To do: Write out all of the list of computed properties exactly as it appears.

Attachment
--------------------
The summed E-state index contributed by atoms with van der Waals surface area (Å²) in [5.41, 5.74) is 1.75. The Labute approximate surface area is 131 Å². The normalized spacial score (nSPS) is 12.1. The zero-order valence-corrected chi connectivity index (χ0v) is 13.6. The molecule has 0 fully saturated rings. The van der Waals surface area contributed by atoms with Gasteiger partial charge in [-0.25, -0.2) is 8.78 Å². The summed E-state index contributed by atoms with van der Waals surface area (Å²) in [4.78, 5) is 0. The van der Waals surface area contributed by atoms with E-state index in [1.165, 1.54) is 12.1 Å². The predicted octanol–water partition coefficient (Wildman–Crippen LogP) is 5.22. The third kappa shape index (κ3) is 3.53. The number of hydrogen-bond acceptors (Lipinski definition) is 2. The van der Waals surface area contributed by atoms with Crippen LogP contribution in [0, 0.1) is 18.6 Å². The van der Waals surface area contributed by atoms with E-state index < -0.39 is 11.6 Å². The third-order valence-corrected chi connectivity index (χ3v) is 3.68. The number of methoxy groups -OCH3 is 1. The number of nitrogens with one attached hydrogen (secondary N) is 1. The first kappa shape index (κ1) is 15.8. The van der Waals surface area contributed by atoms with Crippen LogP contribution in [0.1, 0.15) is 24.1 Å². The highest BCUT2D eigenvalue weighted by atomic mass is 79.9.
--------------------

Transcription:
The summed E-state index contributed by atoms with van der Waals surface area (Å²) in [5.41, 5.74) is 1.75. The Labute approximate surface area is 131 Å². The normalized spacial score (nSPS) is 12.1. The zero-order valence-corrected chi connectivity index (χ0v) is 13.6. The molecule has 0 fully saturated rings. The van der Waals surface area contributed by atoms with Gasteiger partial charge in [-0.25, -0.2) is 8.78 Å². The summed E-state index contributed by atoms with van der Waals surface area (Å²) in [4.78, 5) is 0. The van der Waals surface area contributed by atoms with E-state index in [1.165, 1.54) is 12.1 Å². The predicted octanol–water partition coefficient (Wildman–Crippen LogP) is 5.22. The third kappa shape index (κ3) is 3.53. The number of hydrogen-bond acceptors (Lipinski definition) is 2. The van der Waals surface area contributed by atoms with Crippen LogP contribution in [0, 0.1) is 18.6 Å². The van der Waals surface area contributed by atoms with E-state index < -0.39 is 11.6 Å². The third-order valence-corrected chi connectivity index (χ3v) is 3.68. The number of methoxy groups -OCH3 is 1. The number of nitrogens with one attached hydrogen (secondary N) is 1. The first kappa shape index (κ1) is 15.8. The van der Waals surface area contributed by atoms with Crippen LogP contribution in [0.1, 0.15) is 24.1 Å². The highest BCUT2D eigenvalue weighted by atomic mass is 79.9.